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(1) The teacher's attribution for a child's behavior is obtained AS filtering the child's behavior.

(2) The teacher's attribution for a child's behavior is obtained BY filtering the child's behavior.

Which of the two is correct, as (clause: "the teacher is" omitted) or by? Could you help me clarify it? Thank you always.

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The word at this position in the sentence must be a preposition, because it is followed by a gerund phrase which functions like a noun. These are the relevant prepositional meanings from the Cambridge Dictionary:

as: used to describe the purpose or quality of someone or something
He used the broken bottle as a weapon

by (METHOD): used to show how something is done
Tea is made by pouring boiling water onto tea leaves

This sentence is intended to describe how the attributions are obtained, not their purpose. by is therefore the only valid option.

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As... implies a comparison with something, and there isn't one, so you need 'by'.

By... denotes that something occurs as a result of something else.

Try swapping the clauses around, that usually shows up errors or the right way to put it.

Example of rearranging the clauses:

'As filtering the child's behaviour, the teacher's attribution is obtained...' doesn't work because one is left asking 'as... what?' What is going on at the same time... answer: nothing.

'By filtering the child's behaviour, the teacher's attribution is obtained...' makes sense because we see how the second clause depends on the first. How does the teacher's attribution get obtained? It gets obtained by filtering the child's behaviour.

'As' could work if you put 'as a result of' - which then has the same meaning as 'by', for example:*

'The teacher's attribution for a child's behaviour is obtained as a result of filtering the child's behaviour.'

By: 'Identifies the agent that is responsible for doing something':

Examples By:

  • X is done by y
  • Omelettes are made by chefs
  • By adding up numbers we can do sums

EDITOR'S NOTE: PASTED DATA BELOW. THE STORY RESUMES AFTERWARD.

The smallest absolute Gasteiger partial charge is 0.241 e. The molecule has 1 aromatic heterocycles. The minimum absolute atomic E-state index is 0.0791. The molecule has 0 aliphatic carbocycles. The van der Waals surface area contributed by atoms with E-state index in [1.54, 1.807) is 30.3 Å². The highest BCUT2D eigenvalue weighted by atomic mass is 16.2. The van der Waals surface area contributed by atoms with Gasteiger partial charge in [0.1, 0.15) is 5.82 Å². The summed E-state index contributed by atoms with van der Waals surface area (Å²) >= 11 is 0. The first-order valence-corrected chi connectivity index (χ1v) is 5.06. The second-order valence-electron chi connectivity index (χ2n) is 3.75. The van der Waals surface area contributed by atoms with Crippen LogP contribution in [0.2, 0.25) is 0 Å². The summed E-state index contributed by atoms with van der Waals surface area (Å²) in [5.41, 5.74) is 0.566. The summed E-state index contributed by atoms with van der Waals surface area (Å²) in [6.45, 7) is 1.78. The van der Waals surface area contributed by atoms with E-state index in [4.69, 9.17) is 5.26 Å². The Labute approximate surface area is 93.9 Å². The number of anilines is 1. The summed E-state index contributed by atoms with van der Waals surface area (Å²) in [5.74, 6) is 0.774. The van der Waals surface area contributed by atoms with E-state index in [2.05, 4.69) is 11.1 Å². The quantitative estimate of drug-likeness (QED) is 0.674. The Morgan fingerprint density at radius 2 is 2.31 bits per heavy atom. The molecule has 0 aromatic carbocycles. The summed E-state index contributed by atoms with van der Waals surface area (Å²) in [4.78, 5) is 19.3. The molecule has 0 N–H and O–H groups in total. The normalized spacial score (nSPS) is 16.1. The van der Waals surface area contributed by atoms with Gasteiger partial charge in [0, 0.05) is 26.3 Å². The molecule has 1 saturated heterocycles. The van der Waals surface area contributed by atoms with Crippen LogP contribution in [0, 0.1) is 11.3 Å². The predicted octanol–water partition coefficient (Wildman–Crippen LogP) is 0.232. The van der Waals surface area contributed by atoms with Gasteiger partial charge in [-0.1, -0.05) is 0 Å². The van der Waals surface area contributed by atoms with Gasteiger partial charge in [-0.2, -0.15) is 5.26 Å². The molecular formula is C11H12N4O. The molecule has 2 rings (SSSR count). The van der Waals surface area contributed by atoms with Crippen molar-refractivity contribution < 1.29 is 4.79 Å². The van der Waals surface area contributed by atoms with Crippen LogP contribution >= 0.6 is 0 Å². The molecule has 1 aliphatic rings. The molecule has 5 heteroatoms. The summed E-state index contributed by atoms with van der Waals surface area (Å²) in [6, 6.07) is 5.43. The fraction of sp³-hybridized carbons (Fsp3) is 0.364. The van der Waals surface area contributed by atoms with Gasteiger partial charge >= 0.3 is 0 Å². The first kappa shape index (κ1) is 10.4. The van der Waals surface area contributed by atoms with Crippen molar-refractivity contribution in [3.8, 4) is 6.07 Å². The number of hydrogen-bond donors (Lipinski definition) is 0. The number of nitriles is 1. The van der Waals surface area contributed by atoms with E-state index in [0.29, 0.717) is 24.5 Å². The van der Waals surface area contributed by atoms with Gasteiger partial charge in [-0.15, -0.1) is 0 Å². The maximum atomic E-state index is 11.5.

• I get results by doing something
  • By doing something, I get results

'By' is like firing an arrow into a target.

Wheareas 'as' is better thought of as running along, alongside a galloping horse - two things are going on or going along together, or being contrasted, or branching off in two directions, often being compared, thus:

Examples As:

  • milk as well as eggs go into an omelette
  • his omelette was as hard as a rhino hide
  • he got the same results as her
  • she looked up as he entered the room

If you leave out "the teacher's" then it reads:

'Attribution for a child's behaviour is obtained BY filtering the child's behaviour'

By is the fulcrum on which the two clauses are levered.

A is dependent on B - and B on A.

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  • Have a look at this definition of as dictionary.cambridge.org/dictionary/english/as . You will see that it has several different meanings, depending on its role in the sentence. as as a comparison is an adverb, and as to link two things that happen at the same time is a as a conjunction. In this sentence, as is a preposition, so the meaning would be "used to describe the purpose or quality of someone or something". – JavaLatte Feb 16 '18 at 13:45
  • I'm aware of various meanings of as, however I don't see how any of them apply or could work in this sentence. I explained only the aspect of 'as' that I felt was relevant to this sentence, in comparison to what I feel is an appropriate use of 'by'. – Jelila Feb 16 '18 at 13:50
  • If it was 'as filters to', it could potentially work, but I don't think that is what the writer is trying to say. Filtering is an activity not a thing. – Jelila Feb 16 '18 at 13:53
  • I agree with your conclusion, but your explanation is a bit random.It doesn't refer to the right definition of by, and it refers to the conjunction and adverb meanings of as, not the preposition meaning. – JavaLatte Feb 16 '18 at 14:02
  • How is my definition of 'by' - 'denotes something that occurs as a result of something else' different from the definition you have given in your answer 'used to show how something is done'? In the sentence given in the question, I don't believe 'as' can be used to convey what the writer wants to convey. I have explained how 'as' can be used, when comparing, to illustrate how it differs from 'by'. As I already said, you can only use 'by' in this sentence. – Jelila Feb 16 '18 at 14:15

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